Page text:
Daytona 500 Sells Out For Second Straight Year Heinz Field Hosts Stadium Series Game Drivers: Format Didn't Cause Wrecks In Xfinity Race Orlando City SC Draws 10,473 For Stadium Open House Swofford Hopeful Of ACC's Future In N.C. Sources: Warriors Contact Turner About Shaq Feud Could Ballmer Move Clippers To Inglewood? Cuban Calls Out Bleacher Report For Tweet Sources: Turner Gets UEFA Rights Foot Locker's Q4 Beats Expectations
SBD/August 6, 2013/Events and AttractionsPrint All
Champions Tour 3M Championship Exec Dir Hollis Cavner said TPC Twin Cities has a "standing offer to the PGA Tour" for the course to "take the first PGA Tour event that comes available in July, August or early September," according to Bob Sansevere of the ST. PAUL PIONEER PRESS. Cavner: "We're on record with the PGA Tour: We're ready when you are. Four years ago, we told the Tour we would do it. No cities and no title sponsors have given up any deals. Until that happens, I can't do anything." Meanwhile, Cavner said an LPGA event at the club would be "a very, very difficult sell." He added, "As much as we like it, the LPGA, quite honestly, doesn't sell well. ... They've got a lot of players now on their tour -- over 40 players in the top 100 -- that don't speak English at all. It makes it very difficult for the pro-ams. It's hard to ask a company to come out and sponsor a tournament and be a part of this thing and play in the pro-ams, which are your bread and butter, and not be able to say a word to the person they're playing with." Cavner continued, "The huge contingent of Korean ladies who've come aboard are fabulous golfers. But by and large, most don't speak any English. ... I personally think if they'd get everyone on Tour to agree to learn one other language, including the Americans, it's fair to everybody. If you're going to be a global tour, everyone should learn another language" (ST. PAUL PIONEER PRESS, 8/5).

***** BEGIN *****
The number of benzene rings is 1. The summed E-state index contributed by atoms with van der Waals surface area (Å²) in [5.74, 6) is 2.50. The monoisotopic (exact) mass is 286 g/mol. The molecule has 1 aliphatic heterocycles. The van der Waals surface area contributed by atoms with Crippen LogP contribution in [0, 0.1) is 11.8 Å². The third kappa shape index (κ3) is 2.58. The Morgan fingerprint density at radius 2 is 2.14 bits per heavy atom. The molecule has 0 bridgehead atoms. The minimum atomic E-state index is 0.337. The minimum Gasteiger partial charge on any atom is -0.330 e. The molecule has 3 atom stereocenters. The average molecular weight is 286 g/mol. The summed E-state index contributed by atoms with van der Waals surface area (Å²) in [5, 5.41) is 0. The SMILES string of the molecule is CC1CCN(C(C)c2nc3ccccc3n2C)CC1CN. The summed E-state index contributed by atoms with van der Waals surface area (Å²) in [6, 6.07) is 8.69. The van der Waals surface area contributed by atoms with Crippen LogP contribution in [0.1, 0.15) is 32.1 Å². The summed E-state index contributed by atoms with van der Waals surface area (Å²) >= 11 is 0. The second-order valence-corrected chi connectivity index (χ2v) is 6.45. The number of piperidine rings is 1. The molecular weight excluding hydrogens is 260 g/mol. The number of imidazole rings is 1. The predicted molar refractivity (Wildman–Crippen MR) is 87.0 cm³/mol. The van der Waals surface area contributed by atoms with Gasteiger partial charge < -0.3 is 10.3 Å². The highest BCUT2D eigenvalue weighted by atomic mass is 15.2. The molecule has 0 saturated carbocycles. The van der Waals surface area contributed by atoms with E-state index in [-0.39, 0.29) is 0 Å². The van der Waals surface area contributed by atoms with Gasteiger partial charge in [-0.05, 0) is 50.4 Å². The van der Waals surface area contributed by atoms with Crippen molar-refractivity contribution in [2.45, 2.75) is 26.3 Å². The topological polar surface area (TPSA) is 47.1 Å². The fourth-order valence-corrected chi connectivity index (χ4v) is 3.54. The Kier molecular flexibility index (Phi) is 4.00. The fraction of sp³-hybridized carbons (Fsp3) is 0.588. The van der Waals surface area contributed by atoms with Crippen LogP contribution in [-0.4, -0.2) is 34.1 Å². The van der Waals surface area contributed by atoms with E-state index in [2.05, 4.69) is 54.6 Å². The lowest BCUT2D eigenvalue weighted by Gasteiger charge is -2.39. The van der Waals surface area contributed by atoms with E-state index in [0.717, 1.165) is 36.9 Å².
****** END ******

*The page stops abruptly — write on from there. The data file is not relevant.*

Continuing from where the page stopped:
Aquaphor N.Y. Triathlon Organizer John Korff yesterday "finalized the sale" of the event to Minneapolis-based chain Life Time Fitness, according to Frederick Dreier of the WALL STREET JOURNAL. Details of the transaction were not disclosed. Life Time Fitness VP/Corporate Communications & PR Jason Thunstrom said that Korff's management staff "would continue to organize the race, and that the race would likely take on the parent company's name." Dreier notes the race since its '01 launch "has become one of the largest triathlons" in the U.S., and in '10 "sold out its 5,600 spots in six minutes, prompting organizers to launch a lottery-style registration." Life Time Fitness has 11 "other triathlons around the country," and is "among the major players in the American triathlon market, alongside the World Triathlon Corporation." Thunstrom said, "We saw [the N.Y. event] as a missing piece of our puzzle. It's a destination race." Korff said that he sold to Life Time "because it is willing to invest in the race's rising infrastructure costs" (WALL STREET JOURNAL, 8/6).